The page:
“The Belt-and-Road initiative really began well before it had a name,” said Khanna, “ You know, we used to call it the Silk Road, and in a way, the cross-roads of Asia are knitting themselves back together through this process of infrastructural connectivity across Europe, Africa, the Middle East, and Asia.”

Seen by some as an early attempt at globalization,6 the old trade route connected Asia with important trade partners in Africa, the Middle East, and Europe.

While interconnectivity could lead to increased trade and economic development, Khanna argued the BRI does not strictly benefit China.

“Beijing built lots of roads, but all roads will not lead to Beijing,” said Khanna.

China foreign policy experts Michèle Flournoy and Ian Bremmer said that the BRI could be used to leverage greater political and economic influence in Asia.

“The BRI will enable China to gain a strategic foothold and exert influence in key countries,” said Flournoy, the former U.S. undersecretary of defense for policy.

Citing that the BRI model has worked in places like Sri Lanka, Pakistan, and Greece, Flournoy said the initiative will open new export markets for China, promote Chinese currency, reduce foreign tariffs, increase Chinese access to trade, and achieve greater regional political influence.

“China is the alternative new leader to the United States,” said Flournoy, “you can turn to them and rely on investment for your country, to be a force for good.” With America’s perceived withdrawal from the world stage, Flournoy argued the Chinese could become a global leader through the BRI.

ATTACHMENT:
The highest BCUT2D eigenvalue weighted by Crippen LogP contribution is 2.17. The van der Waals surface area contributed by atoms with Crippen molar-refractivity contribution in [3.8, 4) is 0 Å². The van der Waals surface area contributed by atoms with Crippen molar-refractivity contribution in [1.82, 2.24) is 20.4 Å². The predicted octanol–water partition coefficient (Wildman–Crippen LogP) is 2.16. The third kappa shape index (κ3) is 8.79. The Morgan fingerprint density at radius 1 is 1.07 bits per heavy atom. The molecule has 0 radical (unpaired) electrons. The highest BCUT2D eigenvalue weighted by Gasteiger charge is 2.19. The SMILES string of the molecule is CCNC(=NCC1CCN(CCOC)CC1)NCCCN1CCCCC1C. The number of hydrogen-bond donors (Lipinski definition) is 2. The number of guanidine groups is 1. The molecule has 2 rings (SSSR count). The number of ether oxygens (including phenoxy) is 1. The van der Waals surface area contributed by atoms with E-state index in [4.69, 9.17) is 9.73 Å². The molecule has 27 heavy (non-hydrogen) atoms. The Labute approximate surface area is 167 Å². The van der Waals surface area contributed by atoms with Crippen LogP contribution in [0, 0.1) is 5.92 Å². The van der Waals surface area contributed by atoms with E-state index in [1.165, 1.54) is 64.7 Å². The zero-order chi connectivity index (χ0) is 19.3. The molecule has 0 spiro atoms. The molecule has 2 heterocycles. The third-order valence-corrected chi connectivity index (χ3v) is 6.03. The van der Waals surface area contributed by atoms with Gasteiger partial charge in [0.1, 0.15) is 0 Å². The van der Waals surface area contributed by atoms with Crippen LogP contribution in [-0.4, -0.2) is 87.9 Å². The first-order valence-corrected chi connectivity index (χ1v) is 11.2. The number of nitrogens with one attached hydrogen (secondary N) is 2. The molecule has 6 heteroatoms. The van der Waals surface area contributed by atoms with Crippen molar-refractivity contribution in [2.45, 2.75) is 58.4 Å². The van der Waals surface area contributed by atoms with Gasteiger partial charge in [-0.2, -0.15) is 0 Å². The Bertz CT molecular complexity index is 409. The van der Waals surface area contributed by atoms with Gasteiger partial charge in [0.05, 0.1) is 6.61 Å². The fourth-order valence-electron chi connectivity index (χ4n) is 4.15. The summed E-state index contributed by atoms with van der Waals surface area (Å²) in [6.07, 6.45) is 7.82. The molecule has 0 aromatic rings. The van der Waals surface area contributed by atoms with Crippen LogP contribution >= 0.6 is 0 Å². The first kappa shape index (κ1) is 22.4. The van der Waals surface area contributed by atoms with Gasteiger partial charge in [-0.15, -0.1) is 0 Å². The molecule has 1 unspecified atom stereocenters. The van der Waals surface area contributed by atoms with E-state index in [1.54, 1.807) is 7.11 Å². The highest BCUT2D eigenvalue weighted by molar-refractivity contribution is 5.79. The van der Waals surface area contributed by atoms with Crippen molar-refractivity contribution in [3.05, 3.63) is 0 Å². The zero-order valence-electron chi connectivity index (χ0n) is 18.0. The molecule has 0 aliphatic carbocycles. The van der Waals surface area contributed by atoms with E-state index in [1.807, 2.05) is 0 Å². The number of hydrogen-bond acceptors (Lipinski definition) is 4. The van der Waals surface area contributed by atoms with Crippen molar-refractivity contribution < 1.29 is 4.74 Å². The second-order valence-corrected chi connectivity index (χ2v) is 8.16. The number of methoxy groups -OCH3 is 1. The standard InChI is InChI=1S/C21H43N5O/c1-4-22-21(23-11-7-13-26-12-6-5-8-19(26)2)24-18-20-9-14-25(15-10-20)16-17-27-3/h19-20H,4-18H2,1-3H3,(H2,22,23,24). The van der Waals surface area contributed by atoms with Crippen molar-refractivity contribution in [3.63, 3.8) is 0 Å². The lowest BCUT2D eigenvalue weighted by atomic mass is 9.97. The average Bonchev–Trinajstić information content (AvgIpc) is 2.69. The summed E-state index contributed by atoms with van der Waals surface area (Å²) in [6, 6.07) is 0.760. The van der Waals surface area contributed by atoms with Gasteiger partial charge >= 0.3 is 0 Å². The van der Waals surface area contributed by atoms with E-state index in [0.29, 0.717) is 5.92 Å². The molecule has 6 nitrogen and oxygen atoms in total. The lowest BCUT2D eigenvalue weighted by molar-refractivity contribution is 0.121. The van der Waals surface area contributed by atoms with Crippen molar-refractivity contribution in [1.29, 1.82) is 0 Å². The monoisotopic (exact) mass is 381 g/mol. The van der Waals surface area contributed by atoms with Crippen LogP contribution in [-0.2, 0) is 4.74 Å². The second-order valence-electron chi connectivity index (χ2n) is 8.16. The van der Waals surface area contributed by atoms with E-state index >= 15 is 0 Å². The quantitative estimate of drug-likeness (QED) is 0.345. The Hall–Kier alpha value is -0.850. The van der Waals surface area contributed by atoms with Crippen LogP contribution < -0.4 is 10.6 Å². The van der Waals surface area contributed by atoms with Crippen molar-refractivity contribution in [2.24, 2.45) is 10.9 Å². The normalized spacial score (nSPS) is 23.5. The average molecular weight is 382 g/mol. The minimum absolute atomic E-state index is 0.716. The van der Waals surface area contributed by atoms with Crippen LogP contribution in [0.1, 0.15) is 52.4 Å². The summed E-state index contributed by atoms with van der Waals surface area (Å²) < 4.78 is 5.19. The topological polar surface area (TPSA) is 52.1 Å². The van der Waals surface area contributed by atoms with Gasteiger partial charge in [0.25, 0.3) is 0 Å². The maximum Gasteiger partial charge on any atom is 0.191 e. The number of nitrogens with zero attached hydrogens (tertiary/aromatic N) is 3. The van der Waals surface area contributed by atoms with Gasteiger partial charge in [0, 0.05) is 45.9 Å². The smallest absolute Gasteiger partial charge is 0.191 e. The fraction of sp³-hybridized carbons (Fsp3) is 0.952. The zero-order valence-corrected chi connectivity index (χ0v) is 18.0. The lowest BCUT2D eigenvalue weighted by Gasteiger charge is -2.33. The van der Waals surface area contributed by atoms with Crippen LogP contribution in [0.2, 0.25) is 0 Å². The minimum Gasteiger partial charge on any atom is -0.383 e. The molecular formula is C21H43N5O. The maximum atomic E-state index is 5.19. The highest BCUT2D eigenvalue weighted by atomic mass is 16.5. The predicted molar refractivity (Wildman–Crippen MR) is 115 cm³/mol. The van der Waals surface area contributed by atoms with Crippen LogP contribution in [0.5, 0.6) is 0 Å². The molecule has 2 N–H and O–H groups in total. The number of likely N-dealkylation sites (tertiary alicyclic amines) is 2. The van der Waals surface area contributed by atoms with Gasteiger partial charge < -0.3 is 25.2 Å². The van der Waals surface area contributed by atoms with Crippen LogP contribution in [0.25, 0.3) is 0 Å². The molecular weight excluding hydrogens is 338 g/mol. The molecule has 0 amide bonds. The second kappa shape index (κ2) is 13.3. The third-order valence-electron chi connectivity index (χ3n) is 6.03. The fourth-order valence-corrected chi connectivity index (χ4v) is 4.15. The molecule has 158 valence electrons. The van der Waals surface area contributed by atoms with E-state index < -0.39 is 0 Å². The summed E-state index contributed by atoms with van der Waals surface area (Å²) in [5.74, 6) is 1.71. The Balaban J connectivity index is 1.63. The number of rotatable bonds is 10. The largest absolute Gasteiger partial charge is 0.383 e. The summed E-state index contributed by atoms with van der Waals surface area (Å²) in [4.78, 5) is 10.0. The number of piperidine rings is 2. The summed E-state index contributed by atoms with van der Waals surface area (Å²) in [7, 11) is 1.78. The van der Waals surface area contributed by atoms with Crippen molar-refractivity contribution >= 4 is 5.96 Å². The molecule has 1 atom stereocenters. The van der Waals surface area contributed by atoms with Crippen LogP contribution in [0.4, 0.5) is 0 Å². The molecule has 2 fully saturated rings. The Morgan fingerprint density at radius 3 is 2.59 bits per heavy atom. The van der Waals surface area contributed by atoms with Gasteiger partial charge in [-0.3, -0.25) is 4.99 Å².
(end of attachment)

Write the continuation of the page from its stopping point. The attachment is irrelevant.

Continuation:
Ian Bremmer, the president and founder of the Eurasia Group, said the BRI’s impact will be felt beyond Asia. “In Peru, they do about a third of their business with the U.S., a third of their trade with China, and a third with Europe,” said Bremmer. Though trade is equal with all three partners, Bremmer suggests that Peru has been more inclined to support China.

“The Belt and Road Initiative is an extraordinary, not just marketing plan, but a way for the Chinese to develop real political leverage around the world,” said Bremmer.

According to Ian Bremmer, Parag Khanna, and Michèle Flournoy, the Belt and Road Initiative will not be a trillion-dollar blunder for China.


For the Motion: The BRI is a Trillion-Dollar Blunder

Yasheng Huang and Susan Thornton supported the motion that the Belt and Road Initiative will be a trillion-dollar blunder for China.

Huang, a professor at MIT and author of “Capitalism with Chinese Characteristics,” was the first debater to support the motion that the BRI will be a trillion-dollar blunder. Rather than focus on the political payout of the BRI, the MIT professor focused his argument on the premise that massive investment projects do not jumpstart economic growth.

“If that principle had been correct,” said Huang, “the countries at the top of the economic pyramid today would be countries like Egypt rather than England.”

Susan Thornton, senior fellow at Yale University and former assistant secretary of state for East Asian and Pacific Affairs, also supports the notion that the BRI will not spur economic growth.

“The United States had a great idea too called the New Silk Road. It was supposed to connect Afghanistan with other countries in Europe and Russia,” said Thornton, “We tried to do these projects, and guess what? No one would pay for them.”